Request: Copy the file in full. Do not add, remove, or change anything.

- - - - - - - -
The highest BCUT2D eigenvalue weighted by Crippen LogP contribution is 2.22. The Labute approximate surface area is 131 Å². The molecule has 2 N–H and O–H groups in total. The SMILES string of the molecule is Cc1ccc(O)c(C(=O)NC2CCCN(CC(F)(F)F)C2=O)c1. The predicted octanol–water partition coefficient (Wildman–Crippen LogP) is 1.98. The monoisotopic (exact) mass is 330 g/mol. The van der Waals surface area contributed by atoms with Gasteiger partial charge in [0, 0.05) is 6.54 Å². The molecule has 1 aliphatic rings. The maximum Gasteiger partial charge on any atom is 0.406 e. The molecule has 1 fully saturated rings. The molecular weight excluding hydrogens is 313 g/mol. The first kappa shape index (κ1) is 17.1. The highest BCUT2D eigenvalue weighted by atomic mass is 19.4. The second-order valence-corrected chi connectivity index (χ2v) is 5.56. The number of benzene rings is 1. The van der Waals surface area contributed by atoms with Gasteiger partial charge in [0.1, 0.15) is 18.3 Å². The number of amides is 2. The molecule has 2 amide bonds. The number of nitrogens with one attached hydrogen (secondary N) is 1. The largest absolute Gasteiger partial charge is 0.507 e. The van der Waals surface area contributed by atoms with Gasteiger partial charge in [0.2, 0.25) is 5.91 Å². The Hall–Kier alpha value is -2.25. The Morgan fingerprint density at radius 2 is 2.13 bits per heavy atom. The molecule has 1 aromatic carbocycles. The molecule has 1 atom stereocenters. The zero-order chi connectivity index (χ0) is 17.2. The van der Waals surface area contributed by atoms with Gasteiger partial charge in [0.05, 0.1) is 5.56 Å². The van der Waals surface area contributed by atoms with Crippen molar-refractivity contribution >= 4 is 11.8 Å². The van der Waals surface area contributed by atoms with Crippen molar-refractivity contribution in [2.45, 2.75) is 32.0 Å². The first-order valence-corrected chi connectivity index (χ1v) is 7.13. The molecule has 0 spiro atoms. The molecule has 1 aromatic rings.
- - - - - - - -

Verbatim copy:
The highest BCUT2D eigenvalue weighted by Crippen LogP contribution is 2.22. The Labute approximate surface area is 131 Å². The molecule has 2 N–H and O–H groups in total. The SMILES string of the molecule is Cc1ccc(O)c(C(=O)NC2CCCN(CC(F)(F)F)C2=O)c1. The predicted octanol–water partition coefficient (Wildman–Crippen LogP) is 1.98. The monoisotopic (exact) mass is 330 g/mol. The van der Waals surface area contributed by atoms with Gasteiger partial charge in [0, 0.05) is 6.54 Å². The molecule has 1 aliphatic rings. The maximum Gasteiger partial charge on any atom is 0.406 e. The molecule has 1 fully saturated rings. The molecular weight excluding hydrogens is 313 g/mol. The first kappa shape index (κ1) is 17.1. The highest BCUT2D eigenvalue weighted by atomic mass is 19.4. The second-order valence-corrected chi connectivity index (χ2v) is 5.56. The number of benzene rings is 1. The van der Waals surface area contributed by atoms with Gasteiger partial charge in [0.1, 0.15) is 18.3 Å². The number of amides is 2. The molecule has 2 amide bonds. The number of nitrogens with one attached hydrogen (secondary N) is 1. The largest absolute Gasteiger partial charge is 0.507 e. The van der Waals surface area contributed by atoms with Gasteiger partial charge in [0.2, 0.25) is 5.91 Å². The Hall–Kier alpha value is -2.25. The Morgan fingerprint density at radius 2 is 2.13 bits per heavy atom. The molecule has 1 aromatic carbocycles. The molecule has 1 atom stereocenters. The zero-order chi connectivity index (χ0) is 17.2. The van der Waals surface area contributed by atoms with Gasteiger partial charge in [0.05, 0.1) is 5.56 Å². The van der Waals surface area contributed by atoms with Crippen molar-refractivity contribution >= 4 is 11.8 Å². The van der Waals surface area contributed by atoms with Crippen molar-refractivity contribution in [2.45, 2.75) is 32.0 Å². The first-order valence-corrected chi connectivity index (χ1v) is 7.13. The molecule has 0 spiro atoms. The molecule has 1 aromatic rings.